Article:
Though not every topic hits its mark, Belfast still revels in a masterful Northern Ireland debut from the no-frills Boston comic
'I'm not the caveman I present myself as,' pleads Bill Burr two thirds of the way through his headline performance at the Ulster Hall, and first ever appearance in Northern Ireland. 'I just like being a f***ing asshole.'
It's a lens through which the American comic's entire schtick should be viewed. A product of over twenty years of dingy comedy clubs and moderate-sized theatres, Burr feeds on the sensitivity around society's ever-changing reel of touchy subjects, and has patiently perfected his ability to spot the nonsense and pull it apart in ways – and at volumes - only he can.
And yet he'll be the first to own up to his own ignorance about almost everything that makes the modern world tick. The harmony between both is what's helped propel the once flame-haired Bostonian to the upper echelons of active U.S. stand-ups, which in truth is more of a fraternity presided over by Louis CK, Chris Rock, Patton Oswalt and others.
In spite of this, Burr remains somewhat of a cult favourite even in his home land, with a bit part dramatic role in Breaking Bad, one of the top podcasts on iTunes and his own Netflix animated series F Is For Family only gradually helping to further his profile in recent years. It's reflected in tonight's fairly uniform demographic of mostly males under 35, who've still managed to sell out Belfast's most historic venue.
First up is the golden boy of the Northern Ireland scene, Shane Todd, in a support slot that was surely the source of delirious lust amongst his comedy peers. In reality though there may only have been a handful of viable candidates, and with the 28-year old primed for an ambitious show of his own here in October, it makes perfect sense for him to try it on for size tonight.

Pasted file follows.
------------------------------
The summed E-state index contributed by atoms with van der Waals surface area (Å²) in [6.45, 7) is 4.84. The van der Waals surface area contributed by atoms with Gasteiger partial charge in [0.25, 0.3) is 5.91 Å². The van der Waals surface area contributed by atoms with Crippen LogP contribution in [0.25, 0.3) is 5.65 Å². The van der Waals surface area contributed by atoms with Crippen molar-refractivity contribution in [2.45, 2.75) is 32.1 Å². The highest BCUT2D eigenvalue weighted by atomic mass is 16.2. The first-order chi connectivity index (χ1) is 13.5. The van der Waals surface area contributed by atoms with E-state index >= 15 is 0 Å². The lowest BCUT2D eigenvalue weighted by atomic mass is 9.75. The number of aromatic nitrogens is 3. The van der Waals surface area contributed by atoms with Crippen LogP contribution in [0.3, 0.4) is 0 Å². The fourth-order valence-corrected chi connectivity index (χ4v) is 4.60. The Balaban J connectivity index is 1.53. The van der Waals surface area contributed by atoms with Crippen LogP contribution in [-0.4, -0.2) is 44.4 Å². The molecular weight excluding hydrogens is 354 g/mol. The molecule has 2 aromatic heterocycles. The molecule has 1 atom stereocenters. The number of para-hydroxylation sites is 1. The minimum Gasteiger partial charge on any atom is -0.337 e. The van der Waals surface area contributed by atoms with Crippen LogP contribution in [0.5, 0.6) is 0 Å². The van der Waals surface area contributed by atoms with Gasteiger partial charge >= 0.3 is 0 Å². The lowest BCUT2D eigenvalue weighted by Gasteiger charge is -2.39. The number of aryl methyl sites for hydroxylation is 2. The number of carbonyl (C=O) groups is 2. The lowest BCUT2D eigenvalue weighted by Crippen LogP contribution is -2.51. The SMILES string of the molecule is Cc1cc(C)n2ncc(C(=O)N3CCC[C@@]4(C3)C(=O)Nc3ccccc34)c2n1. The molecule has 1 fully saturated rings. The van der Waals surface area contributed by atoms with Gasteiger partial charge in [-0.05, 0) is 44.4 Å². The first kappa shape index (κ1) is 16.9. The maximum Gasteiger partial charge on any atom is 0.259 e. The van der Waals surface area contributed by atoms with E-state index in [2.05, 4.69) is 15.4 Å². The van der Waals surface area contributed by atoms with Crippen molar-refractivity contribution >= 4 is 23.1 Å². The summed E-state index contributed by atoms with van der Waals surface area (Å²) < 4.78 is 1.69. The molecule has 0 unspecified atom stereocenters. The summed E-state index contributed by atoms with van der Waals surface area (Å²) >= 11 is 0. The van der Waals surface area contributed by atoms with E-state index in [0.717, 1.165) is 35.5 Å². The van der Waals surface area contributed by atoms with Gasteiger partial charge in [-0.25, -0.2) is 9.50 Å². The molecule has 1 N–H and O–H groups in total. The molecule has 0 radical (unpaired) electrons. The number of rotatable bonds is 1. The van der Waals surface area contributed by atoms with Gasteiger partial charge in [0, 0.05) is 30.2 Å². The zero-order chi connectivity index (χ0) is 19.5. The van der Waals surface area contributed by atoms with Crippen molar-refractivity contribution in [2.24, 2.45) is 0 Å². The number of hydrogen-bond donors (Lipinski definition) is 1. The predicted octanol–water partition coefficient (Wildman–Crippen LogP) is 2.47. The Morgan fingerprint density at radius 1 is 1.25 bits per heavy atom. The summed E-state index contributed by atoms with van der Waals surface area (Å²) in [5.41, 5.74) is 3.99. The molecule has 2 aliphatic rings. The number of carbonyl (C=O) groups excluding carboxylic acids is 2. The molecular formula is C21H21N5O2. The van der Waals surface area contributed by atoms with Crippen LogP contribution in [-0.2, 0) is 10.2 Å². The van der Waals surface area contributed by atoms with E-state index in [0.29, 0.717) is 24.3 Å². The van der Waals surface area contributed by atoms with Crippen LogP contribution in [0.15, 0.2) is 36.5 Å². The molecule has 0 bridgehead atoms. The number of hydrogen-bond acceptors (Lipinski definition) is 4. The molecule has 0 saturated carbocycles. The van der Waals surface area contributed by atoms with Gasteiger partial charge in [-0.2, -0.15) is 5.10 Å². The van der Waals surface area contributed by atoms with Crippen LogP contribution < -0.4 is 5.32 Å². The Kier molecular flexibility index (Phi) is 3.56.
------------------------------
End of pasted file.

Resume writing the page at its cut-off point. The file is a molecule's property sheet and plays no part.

No longer the young up-and-comer, Todd has matured into one of the country's leading names, and the go-to guy for professionally packaged laughs that still retain that youthful edge. His various online personas have earned him a devout following, and the BBC recently commissioned an eight-part series of his sketches, interviews and live routines to be broadcast on Radio Ulster.
But knowing he may not be a familiar prospect with all those in attendance, he opens with a tried-and-true postmortem of 2008 Belfast zombie flick Battle of the Bone, in which he starred. It's no less effective for having heard it all before, the sign of a bit purpose-built for mileage, and for those who haven't, the waves of glee washing from the front row to the back are confirmation of its caliber.
The remainder floats between his recent travels abroad (the difference between his native Holywood and Hollywood, California? 'There's one 'l' of a difference') and what information we can glean from local nicknames (featuring two sets of brothers; 'Fat Neck' and 'Baby Neck', as well as 'No Neck' and just 'Neck'), all of which does an ample job of preparing the room for who they've paid to see.